What just happened? The European authority for digital rights will fine Instagram more than $400 million, punishing the social network for how it managed children's data up until last year. Meta will appeal, but other bad news could come from Ireland in the upcoming months.
Instagram will receive a significant fine by the Data Protection Commissioner (DPC), the Irish independent national authority responsible for upholding privacy and other fundamental digital rights in the European Union as stated by the GDPR regulation. Meta's social network has to pay more than $400 million for how the company managed children's data up until last summer.
As of writing, the news & media section of the DPC site had not been updated yet, but the EU privacy regulator has confirmed the decision: the huge fine -- one of the largest ever imposed by the Irish authority -- comes after a lengthy investigation which started in 2020, regarding how the social network managed data of its youngest users between the ages of 13 and 17.
According to DPC investigators, Instagram allowed child users to operate "business" or creator accounts, facilitating publication and sharing of phone numbers and email addresses with adults and strangers. Millions of European children could be involved, even though the DPC hasn't offered concrete figures apart from the €405 million fine. According to a DPC spokesman, full details about the decision should arrive next week.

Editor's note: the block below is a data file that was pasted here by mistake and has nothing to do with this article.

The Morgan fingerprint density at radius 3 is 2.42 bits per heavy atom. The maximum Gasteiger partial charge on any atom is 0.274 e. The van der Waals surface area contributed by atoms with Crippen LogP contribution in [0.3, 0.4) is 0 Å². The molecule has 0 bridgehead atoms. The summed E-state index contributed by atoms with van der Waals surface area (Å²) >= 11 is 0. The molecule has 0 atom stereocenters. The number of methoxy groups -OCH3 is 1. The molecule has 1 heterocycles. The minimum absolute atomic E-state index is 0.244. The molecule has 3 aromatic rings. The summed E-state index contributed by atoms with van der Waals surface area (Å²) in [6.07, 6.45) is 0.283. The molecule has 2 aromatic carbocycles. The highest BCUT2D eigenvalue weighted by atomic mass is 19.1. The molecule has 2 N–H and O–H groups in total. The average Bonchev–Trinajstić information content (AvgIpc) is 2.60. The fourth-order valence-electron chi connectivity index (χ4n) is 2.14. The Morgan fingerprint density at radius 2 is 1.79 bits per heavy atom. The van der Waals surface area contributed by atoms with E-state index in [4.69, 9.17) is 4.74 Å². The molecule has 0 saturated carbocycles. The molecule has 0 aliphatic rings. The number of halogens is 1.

Automatic data sharing for children accounts is an issue that Meta tackled about a year ago: according to Instagram's parent company, the inquiry by the DPC focuses on an old setting which doesn't take into account the improvements introduced only recently. "Anyone under 18 automatically has their account set to private when they join Instagram," a Meta spokesman said, "so only people they know can see what they post, and adults can't message teens who don't follow them."
Instagram says that the social network is now safer for teens and their data, while the company plans to appeal the decision. At €405 million, the fine represents the second largest ever issued by the authority, and it could be just the beginning of a series of bad news for Meta: the Irish regulator has six other investigations in the works, and each one of those could lead to another remarkable monetary punishment for Mark Zuckerberg's scandal-plagued company.